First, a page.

Minister of Children and Family Development Katrine Conroy announced 3,806 new childcare spaces across B.C. at a press conference in Vancouver Monday. Photo contributed.

Minister of Children and Family Development Katrine Conroy announced 3,806 new childcare spaces across B.C. at a press conference in Vancouver Monday. Photo contributed.

Funding on way for Shuswap/North Okanagan daycares

Provincial government announces $33 million spread over 55 communities.

Two child-care centres in the Shuswap are included in a provincial government funding announcement that is expected to provide 52 communities a total of 103 projects creating about 3,800 child-care spots.

In Salmon Arm, Kinder Play Child Care Centre is receiving $250,000 to create 24 infant and toddler spaces.

The Neskonlith Indian Band will receive $500,000 to create 39 spaces – eight infant and toddler spaces, eight spaces for children aged three to five years, eight preschool spaces and 15 school-age spaces. All will be at the Switzmalph Child Care Centre.

In the North Okanagan, the Bridge Educational Society is receiving $500,000 to create 43 spaces in Lumby – 12 spaces for infants and toddlers, 16 spaces for children aged three to five years and 15 school-age spaces – at Cedar Bridge School.

Minister of Children and Family Development Katrine Conroy and Minister of State for Child Care Katrina Chen made the $33 million funding announcement Monday, Dec. 4.

“I’m excited to be announcing that we are building thousands of child-care spaces throughout B.C., including more than ever before for Indigenous communities,” Conroy said. “Too many B.C. families are struggling to find child care. These new spaces will offer relief and hope to parents.”

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The investment focuses on areas of greatest need, she says, including infant and toddler spaces; spaces on school grounds or co-located in a community hub; inclusive spaces in child-development centres; Indigenous child-care spaces; and employer-based spaces. More than half of these spaces are being delivered by non-profit organizations, and 20 per cent are from Indigenous child-care providers.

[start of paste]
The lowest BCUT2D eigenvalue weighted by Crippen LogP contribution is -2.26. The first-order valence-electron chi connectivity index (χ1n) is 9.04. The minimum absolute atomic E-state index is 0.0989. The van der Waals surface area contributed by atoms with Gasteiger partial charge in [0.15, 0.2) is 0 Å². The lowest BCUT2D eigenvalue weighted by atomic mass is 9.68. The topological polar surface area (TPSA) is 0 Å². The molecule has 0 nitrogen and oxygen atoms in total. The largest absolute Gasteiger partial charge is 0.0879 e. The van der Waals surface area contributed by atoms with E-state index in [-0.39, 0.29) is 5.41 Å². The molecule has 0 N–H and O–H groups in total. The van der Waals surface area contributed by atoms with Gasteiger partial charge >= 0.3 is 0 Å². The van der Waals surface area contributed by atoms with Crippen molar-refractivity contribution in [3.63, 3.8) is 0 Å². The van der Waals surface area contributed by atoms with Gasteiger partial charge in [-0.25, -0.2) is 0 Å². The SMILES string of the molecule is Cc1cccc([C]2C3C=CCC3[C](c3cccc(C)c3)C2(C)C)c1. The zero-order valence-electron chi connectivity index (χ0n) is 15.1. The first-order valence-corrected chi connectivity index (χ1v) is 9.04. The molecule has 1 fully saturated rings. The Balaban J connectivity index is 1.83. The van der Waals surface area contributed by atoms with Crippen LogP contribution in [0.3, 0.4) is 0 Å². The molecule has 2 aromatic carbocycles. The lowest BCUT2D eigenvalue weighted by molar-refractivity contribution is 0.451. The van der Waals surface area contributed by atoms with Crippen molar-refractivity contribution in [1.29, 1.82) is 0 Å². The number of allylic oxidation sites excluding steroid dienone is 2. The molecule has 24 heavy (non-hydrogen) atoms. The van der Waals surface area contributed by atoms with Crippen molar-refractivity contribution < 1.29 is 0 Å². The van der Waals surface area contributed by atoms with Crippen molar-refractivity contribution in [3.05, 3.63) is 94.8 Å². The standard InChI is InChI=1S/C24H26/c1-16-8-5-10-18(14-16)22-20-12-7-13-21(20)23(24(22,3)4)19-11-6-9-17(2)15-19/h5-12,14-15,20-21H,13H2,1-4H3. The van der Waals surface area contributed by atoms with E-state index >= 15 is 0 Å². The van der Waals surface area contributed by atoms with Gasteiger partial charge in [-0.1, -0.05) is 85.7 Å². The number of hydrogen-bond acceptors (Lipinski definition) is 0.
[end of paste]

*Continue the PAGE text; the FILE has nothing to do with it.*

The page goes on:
“We are speeding up the creation of new child-care spaces to address years of pent-up demand for child care,” Chen said. “Our February budget will show our long-term commitment to building a system of accessible, affordable and quality child care for families across the province.”

The province is working with successful proponents to establish funding agreements. Construction and renovations for the majority of the approved projects are expected to begin shortly. However, each site’s timelines for completion will differ, depending on their individual proposal requirements.

“The Provincial Child Care Council is working closely with the ministry to guide them towards improving access to child care,” said Wayne Robertson, PCCC chair. “Council members are energized by the new focus on fixing the child-care crisis and I think that the future is looking brighter for B.C. parents.”

@SalmonArm
marthawickett@saobserver.net

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